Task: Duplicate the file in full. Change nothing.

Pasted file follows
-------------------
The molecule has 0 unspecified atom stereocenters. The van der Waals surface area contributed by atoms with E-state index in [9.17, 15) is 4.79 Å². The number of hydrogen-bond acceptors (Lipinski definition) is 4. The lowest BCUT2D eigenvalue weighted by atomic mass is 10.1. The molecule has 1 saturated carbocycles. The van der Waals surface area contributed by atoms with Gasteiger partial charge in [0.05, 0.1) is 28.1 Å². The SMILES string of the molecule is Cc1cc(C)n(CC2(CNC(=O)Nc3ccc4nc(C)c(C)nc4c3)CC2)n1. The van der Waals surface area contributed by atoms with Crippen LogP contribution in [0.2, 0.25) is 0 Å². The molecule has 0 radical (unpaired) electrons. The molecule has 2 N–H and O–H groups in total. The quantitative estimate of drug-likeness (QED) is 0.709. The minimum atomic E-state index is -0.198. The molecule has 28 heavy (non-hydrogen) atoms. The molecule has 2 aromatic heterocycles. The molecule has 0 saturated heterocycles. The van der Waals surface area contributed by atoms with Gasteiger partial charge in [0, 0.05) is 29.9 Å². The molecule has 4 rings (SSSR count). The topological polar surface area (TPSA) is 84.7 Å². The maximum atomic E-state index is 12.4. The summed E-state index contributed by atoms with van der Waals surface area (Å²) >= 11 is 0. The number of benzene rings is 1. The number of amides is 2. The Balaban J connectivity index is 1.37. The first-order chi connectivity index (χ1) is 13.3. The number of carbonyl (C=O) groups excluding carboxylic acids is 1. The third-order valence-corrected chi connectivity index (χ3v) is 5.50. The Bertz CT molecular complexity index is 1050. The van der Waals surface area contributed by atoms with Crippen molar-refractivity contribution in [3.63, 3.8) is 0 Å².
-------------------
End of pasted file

The molecule has 0 unspecified atom stereocenters. The van der Waals surface area contributed by atoms with E-state index in [9.17, 15) is 4.79 Å². The number of hydrogen-bond acceptors (Lipinski definition) is 4. The lowest BCUT2D eigenvalue weighted by atomic mass is 10.1. The molecule has 1 saturated carbocycles. The van der Waals surface area contributed by atoms with Gasteiger partial charge in [0.05, 0.1) is 28.1 Å². The SMILES string of the molecule is Cc1cc(C)n(CC2(CNC(=O)Nc3ccc4nc(C)c(C)nc4c3)CC2)n1. The van der Waals surface area contributed by atoms with Crippen LogP contribution in [0.2, 0.25) is 0 Å². The molecule has 0 radical (unpaired) electrons. The molecule has 2 N–H and O–H groups in total. The quantitative estimate of drug-likeness (QED) is 0.709. The minimum atomic E-state index is -0.198. The molecule has 28 heavy (non-hydrogen) atoms. The molecule has 2 aromatic heterocycles. The molecule has 0 saturated heterocycles. The van der Waals surface area contributed by atoms with Gasteiger partial charge in [0, 0.05) is 29.9 Å². The molecule has 4 rings (SSSR count). The topological polar surface area (TPSA) is 84.7 Å². The maximum atomic E-state index is 12.4. The summed E-state index contributed by atoms with van der Waals surface area (Å²) >= 11 is 0. The number of benzene rings is 1. The number of amides is 2. The Balaban J connectivity index is 1.37. The first-order chi connectivity index (χ1) is 13.3. The number of carbonyl (C=O) groups excluding carboxylic acids is 1. The third-order valence-corrected chi connectivity index (χ3v) is 5.50. The Bertz CT molecular complexity index is 1050. The van der Waals surface area contributed by atoms with Crippen molar-refractivity contribution in [3.63, 3.8) is 0 Å².